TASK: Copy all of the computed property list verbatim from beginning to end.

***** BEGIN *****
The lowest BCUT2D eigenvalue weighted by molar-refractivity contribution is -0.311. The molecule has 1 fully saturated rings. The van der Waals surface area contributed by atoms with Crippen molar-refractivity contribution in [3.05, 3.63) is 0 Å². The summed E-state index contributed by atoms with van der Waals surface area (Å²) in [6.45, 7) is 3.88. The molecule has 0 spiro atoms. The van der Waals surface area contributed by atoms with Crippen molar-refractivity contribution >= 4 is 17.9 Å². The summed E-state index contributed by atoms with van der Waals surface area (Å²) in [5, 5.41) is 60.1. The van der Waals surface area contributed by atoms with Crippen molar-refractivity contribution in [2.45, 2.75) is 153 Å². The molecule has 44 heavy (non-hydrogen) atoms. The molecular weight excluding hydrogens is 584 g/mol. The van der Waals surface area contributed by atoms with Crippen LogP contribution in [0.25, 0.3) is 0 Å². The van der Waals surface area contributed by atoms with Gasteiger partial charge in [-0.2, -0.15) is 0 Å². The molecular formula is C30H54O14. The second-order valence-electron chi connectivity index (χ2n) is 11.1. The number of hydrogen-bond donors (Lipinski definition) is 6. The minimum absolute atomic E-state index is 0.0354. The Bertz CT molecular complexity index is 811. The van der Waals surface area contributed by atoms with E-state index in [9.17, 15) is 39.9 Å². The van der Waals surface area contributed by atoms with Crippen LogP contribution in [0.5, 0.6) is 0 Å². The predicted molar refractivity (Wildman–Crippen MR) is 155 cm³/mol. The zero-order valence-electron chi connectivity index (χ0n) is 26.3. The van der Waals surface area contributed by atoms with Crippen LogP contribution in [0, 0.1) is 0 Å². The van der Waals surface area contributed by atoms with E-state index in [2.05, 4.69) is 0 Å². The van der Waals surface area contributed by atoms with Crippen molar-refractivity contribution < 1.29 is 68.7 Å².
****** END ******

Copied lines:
The lowest BCUT2D eigenvalue weighted by molar-refractivity contribution is -0.311. The molecule has 1 fully saturated rings. The van der Waals surface area contributed by atoms with Crippen molar-refractivity contribution in [3.05, 3.63) is 0 Å². The summed E-state index contributed by atoms with van der Waals surface area (Å²) in [6.45, 7) is 3.88. The molecule has 0 spiro atoms. The van der Waals surface area contributed by atoms with Crippen molar-refractivity contribution >= 4 is 17.9 Å². The summed E-state index contributed by atoms with van der Waals surface area (Å²) in [5, 5.41) is 60.1. The van der Waals surface area contributed by atoms with Crippen molar-refractivity contribution in [2.45, 2.75) is 153 Å². The molecule has 44 heavy (non-hydrogen) atoms. The molecular weight excluding hydrogens is 584 g/mol. The van der Waals surface area contributed by atoms with Crippen LogP contribution in [0.25, 0.3) is 0 Å². The van der Waals surface area contributed by atoms with Gasteiger partial charge in [-0.2, -0.15) is 0 Å². The molecular formula is C30H54O14. The second-order valence-electron chi connectivity index (χ2n) is 11.1. The number of hydrogen-bond donors (Lipinski definition) is 6. The minimum absolute atomic E-state index is 0.0354. The Bertz CT molecular complexity index is 811. The van der Waals surface area contributed by atoms with E-state index in [9.17, 15) is 39.9 Å². The van der Waals surface area contributed by atoms with Crippen LogP contribution in [0.5, 0.6) is 0 Å². The predicted molar refractivity (Wildman–Crippen MR) is 155 cm³/mol. The zero-order valence-electron chi connectivity index (χ0n) is 26.3. The van der Waals surface area contributed by atoms with Crippen LogP contribution in [0, 0.1) is 0 Å². The van der Waals surface area contributed by atoms with E-state index in [2.05, 4.69) is 0 Å². The van der Waals surface area contributed by atoms with Crippen molar-refractivity contribution < 1.29 is 68.7 Å².